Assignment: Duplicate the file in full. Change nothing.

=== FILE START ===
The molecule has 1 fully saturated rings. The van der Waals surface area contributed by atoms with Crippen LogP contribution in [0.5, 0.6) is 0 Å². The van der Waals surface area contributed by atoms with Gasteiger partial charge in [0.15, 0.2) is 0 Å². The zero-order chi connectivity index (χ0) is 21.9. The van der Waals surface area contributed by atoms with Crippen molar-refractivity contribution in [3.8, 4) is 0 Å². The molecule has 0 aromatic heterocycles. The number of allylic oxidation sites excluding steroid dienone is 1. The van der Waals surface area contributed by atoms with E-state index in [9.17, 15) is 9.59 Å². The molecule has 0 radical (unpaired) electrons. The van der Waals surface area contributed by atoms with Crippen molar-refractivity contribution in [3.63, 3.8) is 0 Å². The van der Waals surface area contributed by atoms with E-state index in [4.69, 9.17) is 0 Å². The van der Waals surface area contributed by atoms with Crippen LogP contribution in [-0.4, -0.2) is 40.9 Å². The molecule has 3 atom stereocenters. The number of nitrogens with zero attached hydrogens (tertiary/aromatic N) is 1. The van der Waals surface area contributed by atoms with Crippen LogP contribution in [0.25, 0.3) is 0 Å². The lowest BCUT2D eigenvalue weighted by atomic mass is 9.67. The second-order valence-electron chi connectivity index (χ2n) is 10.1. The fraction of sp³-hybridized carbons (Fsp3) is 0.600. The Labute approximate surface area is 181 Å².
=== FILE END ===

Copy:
The molecule has 1 fully saturated rings. The van der Waals surface area contributed by atoms with Crippen LogP contribution in [0.5, 0.6) is 0 Å². The van der Waals surface area contributed by atoms with Gasteiger partial charge in [0.15, 0.2) is 0 Å². The zero-order chi connectivity index (χ0) is 21.9. The van der Waals surface area contributed by atoms with Crippen molar-refractivity contribution in [3.8, 4) is 0 Å². The molecule has 0 aromatic heterocycles. The number of allylic oxidation sites excluding steroid dienone is 1. The van der Waals surface area contributed by atoms with E-state index in [9.17, 15) is 9.59 Å². The molecule has 0 radical (unpaired) electrons. The van der Waals surface area contributed by atoms with Crippen molar-refractivity contribution in [3.63, 3.8) is 0 Å². The van der Waals surface area contributed by atoms with E-state index in [4.69, 9.17) is 0 Å². The van der Waals surface area contributed by atoms with Crippen LogP contribution in [-0.4, -0.2) is 40.9 Å². The molecule has 3 atom stereocenters. The number of nitrogens with zero attached hydrogens (tertiary/aromatic N) is 1. The van der Waals surface area contributed by atoms with Crippen LogP contribution in [0.25, 0.3) is 0 Å². The lowest BCUT2D eigenvalue weighted by atomic mass is 9.67. The second-order valence-electron chi connectivity index (χ2n) is 10.1. The fraction of sp³-hybridized carbons (Fsp3) is 0.600. The Labute approximate surface area is 181 Å².